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WCA descriptors fail, DWP fails, Atos fails: a case study

via Disabled People Against Cuts:

Does any part of the work capability assessment actually work?

A recent case has come to light which proves beyond doubt, as many people suspected, that:

- the work capability assessment is a complete shambles,

- the WCA descriptors are completely inadequate at assessing fitness for work,

- the descriptors fail miserably to capture a person’s level of disability,

- the descriptors fail to predict the long term prognosis of a disabled or a sick person,

- DWP and Atos over-reliance on these descriptors explain the number of successful appeals against fit to work decisions.

It is unimaginable that the DWP and Atos are unaware of these failings - however, they continue to give more weight to WCA descriptors than to professional medical evidence.

In the following case, and many other cases, judgement based on medical evidence is the only solid basis for robust, fair and reliable assessment of a level of disability.

It is also the only solid basis for predictability of ability to return to work. This is clearly illustrated by Charles’ story (shown below).

Finally the asinine crudeness and sheer stupidity of what the DWP have the impudence to call a ‘medical report’ is shown by a copy of Charles’ report. If there is a case to illustrate the inadequacy and the irrelevance of using descriptors for WCA assessment, it is this.

If there is a case to show that Atos computer based assessments are not fit for purpose, it is this.

How much longer will this rotten system be allowed to continue to fail sick and disabled people within our society?

Here is Charles’ story:

Charles stopped work after contracting a serious viral infection in July 2009 and was also diagnosed as having ME in November 2009. He claimed ESA in June 2010.

In 2011, he had an Atos WCA assessment, which found him fit to work but after appeal he was put in the Work Related Activity Group (WRAG).

He was placed again in the WRAG after a second assessment in January 2012, although he felt he should be in the Support Group, but was too ill to appeal the decision.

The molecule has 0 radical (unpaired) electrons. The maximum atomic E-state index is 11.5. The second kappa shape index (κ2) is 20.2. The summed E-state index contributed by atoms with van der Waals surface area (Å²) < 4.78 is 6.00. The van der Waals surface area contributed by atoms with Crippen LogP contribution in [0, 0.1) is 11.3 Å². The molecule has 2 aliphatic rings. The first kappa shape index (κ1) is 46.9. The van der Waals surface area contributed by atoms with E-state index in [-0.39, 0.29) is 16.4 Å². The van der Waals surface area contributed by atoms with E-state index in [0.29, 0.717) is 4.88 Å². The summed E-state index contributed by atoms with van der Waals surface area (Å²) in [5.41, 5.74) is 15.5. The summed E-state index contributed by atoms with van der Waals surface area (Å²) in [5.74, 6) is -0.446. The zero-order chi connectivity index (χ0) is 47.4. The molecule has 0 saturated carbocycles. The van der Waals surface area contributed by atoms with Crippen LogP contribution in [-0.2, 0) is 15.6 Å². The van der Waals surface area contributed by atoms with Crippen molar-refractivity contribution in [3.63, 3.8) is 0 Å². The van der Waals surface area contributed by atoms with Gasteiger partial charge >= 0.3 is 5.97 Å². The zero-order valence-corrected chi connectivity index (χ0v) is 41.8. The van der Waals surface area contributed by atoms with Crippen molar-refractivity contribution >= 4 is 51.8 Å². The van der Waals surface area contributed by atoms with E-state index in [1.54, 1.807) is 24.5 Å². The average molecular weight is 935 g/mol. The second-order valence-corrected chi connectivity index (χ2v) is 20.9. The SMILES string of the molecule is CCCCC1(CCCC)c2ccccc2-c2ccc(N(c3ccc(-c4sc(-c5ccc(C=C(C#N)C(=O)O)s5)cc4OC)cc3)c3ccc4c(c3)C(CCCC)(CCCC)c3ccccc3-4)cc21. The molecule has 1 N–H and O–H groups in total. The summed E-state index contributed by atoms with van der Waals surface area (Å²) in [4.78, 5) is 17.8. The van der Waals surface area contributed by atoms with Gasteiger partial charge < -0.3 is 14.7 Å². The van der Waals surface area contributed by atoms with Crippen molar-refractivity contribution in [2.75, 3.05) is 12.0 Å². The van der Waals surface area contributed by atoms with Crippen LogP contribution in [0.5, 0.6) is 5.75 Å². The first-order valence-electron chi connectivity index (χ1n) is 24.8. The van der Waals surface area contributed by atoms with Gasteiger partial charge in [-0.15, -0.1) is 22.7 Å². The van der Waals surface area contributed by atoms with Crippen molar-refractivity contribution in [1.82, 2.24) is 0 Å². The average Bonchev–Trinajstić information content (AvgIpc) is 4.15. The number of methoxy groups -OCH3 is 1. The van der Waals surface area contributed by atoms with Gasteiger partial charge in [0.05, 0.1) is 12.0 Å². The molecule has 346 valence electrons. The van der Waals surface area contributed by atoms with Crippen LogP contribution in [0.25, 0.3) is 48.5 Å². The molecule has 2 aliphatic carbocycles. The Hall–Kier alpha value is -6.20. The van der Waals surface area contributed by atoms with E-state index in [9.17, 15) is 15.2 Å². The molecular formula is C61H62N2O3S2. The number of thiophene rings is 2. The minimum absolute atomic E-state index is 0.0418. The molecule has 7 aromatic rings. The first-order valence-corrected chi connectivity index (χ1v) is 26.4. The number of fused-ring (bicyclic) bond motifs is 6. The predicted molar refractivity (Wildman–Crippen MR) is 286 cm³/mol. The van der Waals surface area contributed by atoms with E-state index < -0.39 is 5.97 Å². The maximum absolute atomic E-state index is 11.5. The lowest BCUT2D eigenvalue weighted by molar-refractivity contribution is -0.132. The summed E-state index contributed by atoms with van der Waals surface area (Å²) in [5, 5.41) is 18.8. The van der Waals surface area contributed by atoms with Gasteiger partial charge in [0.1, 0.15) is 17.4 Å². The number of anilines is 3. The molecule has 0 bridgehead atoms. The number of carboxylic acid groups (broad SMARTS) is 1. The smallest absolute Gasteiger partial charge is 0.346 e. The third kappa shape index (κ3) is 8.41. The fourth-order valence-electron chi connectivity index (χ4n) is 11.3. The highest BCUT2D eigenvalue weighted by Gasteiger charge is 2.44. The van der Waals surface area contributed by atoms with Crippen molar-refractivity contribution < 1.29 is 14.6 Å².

A few months later, in April 2012, he was diagnosed as having leukaemia and a degenerative dysfunction of the spinal cord.

Following this, on several occasions he contacted the Benefits Office to request to be put in the Support Group, but received no direct response.

In April 2012, his ESA was stopped because his savings exceeded the threshold, but in August 2012, he notified the Benefits Office that that was no longer the case and sent a letter in September to explain his financial situation.

He did not receive any response, and he was still not receiving any benefits, although in September 2012, he was sent another ESA50 form to complete.

In September 2012, he requested a copy of the report from his last ATOS assessment from January 2012.

Although he did not receive this report despite a further request, a few days later he received a medical report dated mid 2012, which until then he did not know existed, having never met the ‘author’ of the Report, a Registered Nurse and Approved Disability Analyst.

Reading the report, Charles was astonished to discover that although the nurse who reviewed the medical evidence stated explicitly that he was unlikely to return to work the medical evidence did not score any points for him against the descriptors.

As Charles has been too unwell to return to work, it seems that the nurse’s judgement, based on the medical evidence presented to her, was right, and that the descriptors were unable to capture Charles’ level of disability and his long term prognosis.

This fact was recognised by the nurse who wrote that if Charles was called to board, he would score above the threshold, but that there was insufficient evidence that he met the LCWRA descriptors.

But because the DWP decided that more weight should be given to the descriptors than the medical evidence, the nurse’s recommendations were disregarded, although ultimately they were correct.

Charles pursued the matter, with assistance, and the decision not to place him in the Support Group was reversed in November 2012, backdated to February 2012

See the full story and report at DPAC.


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